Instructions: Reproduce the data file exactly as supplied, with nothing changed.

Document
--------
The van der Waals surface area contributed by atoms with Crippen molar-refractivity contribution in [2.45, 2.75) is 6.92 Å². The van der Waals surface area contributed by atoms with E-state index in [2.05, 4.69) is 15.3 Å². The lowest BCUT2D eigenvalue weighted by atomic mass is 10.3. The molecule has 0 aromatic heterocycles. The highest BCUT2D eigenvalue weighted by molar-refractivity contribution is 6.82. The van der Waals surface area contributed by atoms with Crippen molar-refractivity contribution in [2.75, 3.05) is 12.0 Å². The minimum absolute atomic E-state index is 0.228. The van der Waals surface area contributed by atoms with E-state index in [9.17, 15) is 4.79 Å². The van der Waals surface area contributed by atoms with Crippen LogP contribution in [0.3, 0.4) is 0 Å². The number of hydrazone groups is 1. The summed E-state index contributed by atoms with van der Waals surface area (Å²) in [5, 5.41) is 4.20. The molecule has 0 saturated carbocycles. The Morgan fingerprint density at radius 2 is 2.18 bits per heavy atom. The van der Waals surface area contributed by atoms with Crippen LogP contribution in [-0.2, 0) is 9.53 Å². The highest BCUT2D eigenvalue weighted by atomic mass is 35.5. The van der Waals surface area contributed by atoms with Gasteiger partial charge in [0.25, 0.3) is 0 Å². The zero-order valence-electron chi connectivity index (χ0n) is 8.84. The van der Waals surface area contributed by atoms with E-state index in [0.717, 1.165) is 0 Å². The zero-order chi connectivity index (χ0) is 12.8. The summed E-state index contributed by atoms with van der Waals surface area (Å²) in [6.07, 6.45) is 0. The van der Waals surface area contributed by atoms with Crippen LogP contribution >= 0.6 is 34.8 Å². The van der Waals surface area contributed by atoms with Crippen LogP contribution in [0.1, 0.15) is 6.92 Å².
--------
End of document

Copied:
The van der Waals surface area contributed by atoms with Crippen molar-refractivity contribution in [2.45, 2.75) is 6.92 Å². The van der Waals surface area contributed by atoms with E-state index in [2.05, 4.69) is 15.3 Å². The lowest BCUT2D eigenvalue weighted by atomic mass is 10.3. The molecule has 0 aromatic heterocycles. The highest BCUT2D eigenvalue weighted by molar-refractivity contribution is 6.82. The van der Waals surface area contributed by atoms with Crippen molar-refractivity contribution in [2.75, 3.05) is 12.0 Å². The minimum absolute atomic E-state index is 0.228. The van der Waals surface area contributed by atoms with E-state index in [9.17, 15) is 4.79 Å². The van der Waals surface area contributed by atoms with Crippen LogP contribution in [0.3, 0.4) is 0 Å². The number of hydrazone groups is 1. The summed E-state index contributed by atoms with van der Waals surface area (Å²) in [5, 5.41) is 4.20. The molecule has 0 saturated carbocycles. The Morgan fingerprint density at radius 2 is 2.18 bits per heavy atom. The van der Waals surface area contributed by atoms with Crippen LogP contribution in [-0.2, 0) is 9.53 Å². The highest BCUT2D eigenvalue weighted by atomic mass is 35.5. The van der Waals surface area contributed by atoms with Gasteiger partial charge in [0.25, 0.3) is 0 Å². The zero-order valence-electron chi connectivity index (χ0n) is 8.84. The van der Waals surface area contributed by atoms with E-state index in [0.717, 1.165) is 0 Å². The zero-order chi connectivity index (χ0) is 12.8. The summed E-state index contributed by atoms with van der Waals surface area (Å²) in [6.07, 6.45) is 0. The van der Waals surface area contributed by atoms with Crippen LogP contribution >= 0.6 is 34.8 Å². The van der Waals surface area contributed by atoms with Crippen LogP contribution in [0.1, 0.15) is 6.92 Å².